By Myrna M. Velasco
State-run Philippine National Oil Company (PNOC) is in preliminary discussions with Israeli and Indonesian firms on the targeted setting up of “strategic reserve” for the country’s oil needs in case of emergency.
The Israeli firm that had shown interest in the venture was scheduled to make a visit with PNOC President Reuben S. Lista last month, but he qualified that discussions are still at very initial stages.
Further, an Indonesian company PT Kaltimek had also exhibited initial interest in the state-run firm’s targeted oil facility; and had been setting a meeting with PNOC officials.
Beyond these two firms, the state run firm also had previous discussions with Dubai-headquartered Lloyds Energy on prospective investments on liquefied natural gas as well as ventures in the downstream oil sector.
Following the September drone attack on the oil facilities of Saudi which triggered market jitters on supply, PNOC had been tasked by the Department of Energy (DOE) to undertake a feasibility study on the proposed oil stockpile of the country – including the possibility of setting up a floating oil storage facility.
The government-run company indicated that it will likely complete the study by the end of the year or early part of next year – and it will only be known that time how the planned oil stockpile will be designed and implemented.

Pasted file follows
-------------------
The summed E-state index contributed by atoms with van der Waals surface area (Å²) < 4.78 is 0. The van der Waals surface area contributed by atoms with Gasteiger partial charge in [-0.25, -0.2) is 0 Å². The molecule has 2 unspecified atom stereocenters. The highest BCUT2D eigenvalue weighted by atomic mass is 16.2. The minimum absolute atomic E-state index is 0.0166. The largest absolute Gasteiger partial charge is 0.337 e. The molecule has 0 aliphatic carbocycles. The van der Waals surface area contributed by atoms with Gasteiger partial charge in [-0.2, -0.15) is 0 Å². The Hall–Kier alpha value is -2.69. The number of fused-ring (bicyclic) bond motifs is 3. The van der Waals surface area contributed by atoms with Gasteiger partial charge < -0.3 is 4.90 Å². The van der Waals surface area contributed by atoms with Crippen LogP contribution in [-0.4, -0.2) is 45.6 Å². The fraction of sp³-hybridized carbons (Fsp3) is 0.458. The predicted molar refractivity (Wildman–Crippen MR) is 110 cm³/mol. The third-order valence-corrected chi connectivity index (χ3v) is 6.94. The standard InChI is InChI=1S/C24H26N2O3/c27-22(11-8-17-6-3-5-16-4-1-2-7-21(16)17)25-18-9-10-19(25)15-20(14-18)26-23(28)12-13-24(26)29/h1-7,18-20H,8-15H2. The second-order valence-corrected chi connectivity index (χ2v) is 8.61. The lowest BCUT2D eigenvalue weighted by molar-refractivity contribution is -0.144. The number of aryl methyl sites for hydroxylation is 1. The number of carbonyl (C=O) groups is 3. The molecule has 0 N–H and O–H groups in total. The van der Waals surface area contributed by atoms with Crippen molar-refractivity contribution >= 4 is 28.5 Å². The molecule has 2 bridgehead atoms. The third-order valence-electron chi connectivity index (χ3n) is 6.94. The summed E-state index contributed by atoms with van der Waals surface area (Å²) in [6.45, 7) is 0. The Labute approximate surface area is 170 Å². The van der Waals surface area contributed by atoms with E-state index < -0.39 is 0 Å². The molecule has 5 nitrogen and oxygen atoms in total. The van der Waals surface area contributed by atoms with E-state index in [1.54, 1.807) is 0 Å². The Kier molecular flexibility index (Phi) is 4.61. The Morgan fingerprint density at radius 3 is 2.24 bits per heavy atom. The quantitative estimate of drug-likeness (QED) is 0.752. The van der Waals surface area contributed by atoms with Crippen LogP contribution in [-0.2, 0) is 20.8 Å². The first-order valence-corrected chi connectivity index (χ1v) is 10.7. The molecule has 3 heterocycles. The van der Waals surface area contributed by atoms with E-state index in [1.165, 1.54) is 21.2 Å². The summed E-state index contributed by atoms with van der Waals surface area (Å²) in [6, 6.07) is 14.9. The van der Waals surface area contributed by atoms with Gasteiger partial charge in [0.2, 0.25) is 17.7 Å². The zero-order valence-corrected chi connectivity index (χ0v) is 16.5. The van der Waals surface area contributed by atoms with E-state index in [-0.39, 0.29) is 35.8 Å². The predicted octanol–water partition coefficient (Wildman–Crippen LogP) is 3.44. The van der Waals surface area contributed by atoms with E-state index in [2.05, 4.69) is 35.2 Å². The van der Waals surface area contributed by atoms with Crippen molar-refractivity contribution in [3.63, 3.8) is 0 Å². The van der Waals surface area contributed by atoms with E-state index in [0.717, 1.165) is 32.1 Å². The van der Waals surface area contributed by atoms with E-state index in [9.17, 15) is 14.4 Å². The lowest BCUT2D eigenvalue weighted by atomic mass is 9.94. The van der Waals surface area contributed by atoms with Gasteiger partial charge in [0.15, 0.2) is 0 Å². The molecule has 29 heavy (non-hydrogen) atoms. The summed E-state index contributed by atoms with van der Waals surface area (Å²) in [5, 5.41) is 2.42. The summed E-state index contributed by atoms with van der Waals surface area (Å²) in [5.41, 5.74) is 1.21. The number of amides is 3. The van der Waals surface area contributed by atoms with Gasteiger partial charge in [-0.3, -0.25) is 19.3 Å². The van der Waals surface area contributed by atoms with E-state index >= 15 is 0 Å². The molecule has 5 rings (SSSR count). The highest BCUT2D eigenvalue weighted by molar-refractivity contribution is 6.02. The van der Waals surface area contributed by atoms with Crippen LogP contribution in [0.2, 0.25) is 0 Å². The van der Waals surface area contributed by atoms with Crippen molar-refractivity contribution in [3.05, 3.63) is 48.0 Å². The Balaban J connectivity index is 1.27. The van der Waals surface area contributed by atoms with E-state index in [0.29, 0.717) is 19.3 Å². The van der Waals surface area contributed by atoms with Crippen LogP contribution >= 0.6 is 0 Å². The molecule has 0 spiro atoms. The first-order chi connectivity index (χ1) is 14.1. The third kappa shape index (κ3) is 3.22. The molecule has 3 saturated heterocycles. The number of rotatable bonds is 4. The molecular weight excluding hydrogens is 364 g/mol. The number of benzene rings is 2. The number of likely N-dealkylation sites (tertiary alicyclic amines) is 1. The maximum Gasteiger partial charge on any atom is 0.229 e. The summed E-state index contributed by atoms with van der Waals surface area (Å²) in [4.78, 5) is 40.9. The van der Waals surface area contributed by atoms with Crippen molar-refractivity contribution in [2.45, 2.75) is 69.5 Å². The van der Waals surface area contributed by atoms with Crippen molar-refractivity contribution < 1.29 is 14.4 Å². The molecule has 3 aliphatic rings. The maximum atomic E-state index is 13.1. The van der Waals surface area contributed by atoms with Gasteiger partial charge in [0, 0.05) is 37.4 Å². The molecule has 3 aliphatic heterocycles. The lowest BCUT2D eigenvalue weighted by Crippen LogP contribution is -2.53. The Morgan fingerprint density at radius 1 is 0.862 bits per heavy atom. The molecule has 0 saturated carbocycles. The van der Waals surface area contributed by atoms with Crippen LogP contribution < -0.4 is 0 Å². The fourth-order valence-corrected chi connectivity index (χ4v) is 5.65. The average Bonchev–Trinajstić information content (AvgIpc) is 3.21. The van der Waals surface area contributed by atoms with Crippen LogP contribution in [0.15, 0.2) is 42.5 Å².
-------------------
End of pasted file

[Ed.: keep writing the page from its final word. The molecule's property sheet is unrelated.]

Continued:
But as initially sounded off to the Senate committee on energy, the planned “strategic reserve” could start with floating storage; then a possible onshore stockpile facility over the longer term.
It is no secret that the government-owned company as well as its subsidiary PNOC-Exploration Corporation (PNOC-EC) had been targeting to import diesel since last year, but questions on storage and distribution networks hobbled the venture.
On the “oil stockpile” plan, there is no clear direction yet how the government will carry it out, especially since the proposal of the legislative is just for the country to have “oil diplomacy arrangements” with ally-countries and not necessarily to set up a physical storage facility in the Philippines.
That fundamentally differs with the “oil storage” plan that both the DOE and PNOC had espoused, hence, it is worth monitoring how the entire investment trajectory will eventually shape up.
In other countries, oil stockpiles are just reserved for “extraordinary circumstances” and not being utilized for ordinary market trading – and they also adhere to stockpile volumes as required by international organizations like the International Energy Agency.